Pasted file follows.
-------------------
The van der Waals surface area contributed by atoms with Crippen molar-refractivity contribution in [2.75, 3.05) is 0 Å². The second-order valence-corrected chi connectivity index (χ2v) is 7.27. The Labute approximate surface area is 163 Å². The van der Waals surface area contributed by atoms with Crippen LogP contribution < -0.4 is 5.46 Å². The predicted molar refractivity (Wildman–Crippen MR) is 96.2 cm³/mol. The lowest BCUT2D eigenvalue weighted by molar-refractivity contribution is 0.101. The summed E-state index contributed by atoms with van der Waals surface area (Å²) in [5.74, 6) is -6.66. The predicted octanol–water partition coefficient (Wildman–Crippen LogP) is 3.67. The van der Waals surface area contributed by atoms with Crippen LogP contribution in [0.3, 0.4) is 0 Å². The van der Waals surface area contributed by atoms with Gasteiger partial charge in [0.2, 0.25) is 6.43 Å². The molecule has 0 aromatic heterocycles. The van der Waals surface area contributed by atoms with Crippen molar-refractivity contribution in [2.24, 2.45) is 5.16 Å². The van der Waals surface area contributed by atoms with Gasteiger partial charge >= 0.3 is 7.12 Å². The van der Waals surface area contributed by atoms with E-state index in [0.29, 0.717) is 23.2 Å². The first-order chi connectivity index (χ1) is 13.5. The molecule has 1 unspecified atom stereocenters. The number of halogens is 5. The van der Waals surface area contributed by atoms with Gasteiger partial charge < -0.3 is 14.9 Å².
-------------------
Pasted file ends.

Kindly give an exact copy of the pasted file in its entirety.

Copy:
The van der Waals surface area contributed by atoms with Crippen molar-refractivity contribution in [2.75, 3.05) is 0 Å². The second-order valence-corrected chi connectivity index (χ2v) is 7.27. The Labute approximate surface area is 163 Å². The van der Waals surface area contributed by atoms with Crippen LogP contribution < -0.4 is 5.46 Å². The predicted molar refractivity (Wildman–Crippen MR) is 96.2 cm³/mol. The lowest BCUT2D eigenvalue weighted by molar-refractivity contribution is 0.101. The summed E-state index contributed by atoms with van der Waals surface area (Å²) in [5.74, 6) is -6.66. The predicted octanol–water partition coefficient (Wildman–Crippen LogP) is 3.67. The van der Waals surface area contributed by atoms with Crippen LogP contribution in [0.3, 0.4) is 0 Å². The van der Waals surface area contributed by atoms with Gasteiger partial charge in [0.2, 0.25) is 6.43 Å². The molecule has 0 aromatic heterocycles. The van der Waals surface area contributed by atoms with Crippen molar-refractivity contribution in [2.24, 2.45) is 5.16 Å². The van der Waals surface area contributed by atoms with Gasteiger partial charge >= 0.3 is 7.12 Å². The van der Waals surface area contributed by atoms with E-state index in [0.29, 0.717) is 23.2 Å². The first-order chi connectivity index (χ1) is 13.5. The molecule has 1 unspecified atom stereocenters. The number of halogens is 5. The van der Waals surface area contributed by atoms with Gasteiger partial charge < -0.3 is 14.9 Å².